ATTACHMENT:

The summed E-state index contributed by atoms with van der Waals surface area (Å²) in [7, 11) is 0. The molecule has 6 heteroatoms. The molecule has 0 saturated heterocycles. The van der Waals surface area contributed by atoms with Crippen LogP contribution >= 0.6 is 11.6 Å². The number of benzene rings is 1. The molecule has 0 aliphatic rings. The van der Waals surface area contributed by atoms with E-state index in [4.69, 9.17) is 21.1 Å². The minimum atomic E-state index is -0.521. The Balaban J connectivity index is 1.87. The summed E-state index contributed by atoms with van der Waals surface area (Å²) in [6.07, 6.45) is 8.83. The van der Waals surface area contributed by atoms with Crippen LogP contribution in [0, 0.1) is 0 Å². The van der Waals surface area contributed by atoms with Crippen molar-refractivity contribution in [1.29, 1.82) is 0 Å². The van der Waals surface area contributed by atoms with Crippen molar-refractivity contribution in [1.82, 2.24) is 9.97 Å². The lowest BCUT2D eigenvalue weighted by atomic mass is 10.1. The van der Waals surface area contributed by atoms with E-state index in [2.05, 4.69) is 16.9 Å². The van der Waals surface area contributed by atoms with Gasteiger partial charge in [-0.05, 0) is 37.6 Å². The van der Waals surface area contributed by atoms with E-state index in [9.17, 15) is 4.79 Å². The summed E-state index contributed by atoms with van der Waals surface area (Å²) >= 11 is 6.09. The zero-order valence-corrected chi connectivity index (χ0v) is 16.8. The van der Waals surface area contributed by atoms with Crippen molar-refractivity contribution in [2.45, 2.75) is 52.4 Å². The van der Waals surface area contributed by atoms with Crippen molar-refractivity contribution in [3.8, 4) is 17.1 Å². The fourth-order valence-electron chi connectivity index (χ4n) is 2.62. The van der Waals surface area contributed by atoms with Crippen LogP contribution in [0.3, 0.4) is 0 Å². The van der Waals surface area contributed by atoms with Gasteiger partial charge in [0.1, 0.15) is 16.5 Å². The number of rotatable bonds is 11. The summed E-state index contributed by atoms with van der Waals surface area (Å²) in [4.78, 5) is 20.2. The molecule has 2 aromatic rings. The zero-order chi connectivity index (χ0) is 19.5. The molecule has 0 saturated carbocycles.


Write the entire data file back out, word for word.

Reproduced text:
The summed E-state index contributed by atoms with van der Waals surface area (Å²) in [7, 11) is 0. The molecule has 6 heteroatoms. The molecule has 0 saturated heterocycles. The van der Waals surface area contributed by atoms with Crippen LogP contribution >= 0.6 is 11.6 Å². The number of benzene rings is 1. The molecule has 0 aliphatic rings. The van der Waals surface area contributed by atoms with E-state index in [4.69, 9.17) is 21.1 Å². The minimum atomic E-state index is -0.521. The Balaban J connectivity index is 1.87. The summed E-state index contributed by atoms with van der Waals surface area (Å²) in [6.07, 6.45) is 8.83. The van der Waals surface area contributed by atoms with Crippen LogP contribution in [0, 0.1) is 0 Å². The van der Waals surface area contributed by atoms with Crippen molar-refractivity contribution in [1.29, 1.82) is 0 Å². The van der Waals surface area contributed by atoms with Crippen molar-refractivity contribution in [1.82, 2.24) is 9.97 Å². The lowest BCUT2D eigenvalue weighted by atomic mass is 10.1. The van der Waals surface area contributed by atoms with E-state index in [2.05, 4.69) is 16.9 Å². The van der Waals surface area contributed by atoms with Gasteiger partial charge in [-0.05, 0) is 37.6 Å². The van der Waals surface area contributed by atoms with E-state index in [9.17, 15) is 4.79 Å². The summed E-state index contributed by atoms with van der Waals surface area (Å²) >= 11 is 6.09. The zero-order valence-corrected chi connectivity index (χ0v) is 16.8. The van der Waals surface area contributed by atoms with Crippen molar-refractivity contribution in [2.45, 2.75) is 52.4 Å². The van der Waals surface area contributed by atoms with Crippen molar-refractivity contribution in [3.8, 4) is 17.1 Å². The fourth-order valence-electron chi connectivity index (χ4n) is 2.62. The van der Waals surface area contributed by atoms with Crippen LogP contribution in [0.3, 0.4) is 0 Å². The van der Waals surface area contributed by atoms with Gasteiger partial charge in [0.1, 0.15) is 16.5 Å². The number of rotatable bonds is 11. The summed E-state index contributed by atoms with van der Waals surface area (Å²) in [4.78, 5) is 20.2. The molecule has 2 aromatic rings. The zero-order chi connectivity index (χ0) is 19.5. The molecule has 0 saturated carbocycles.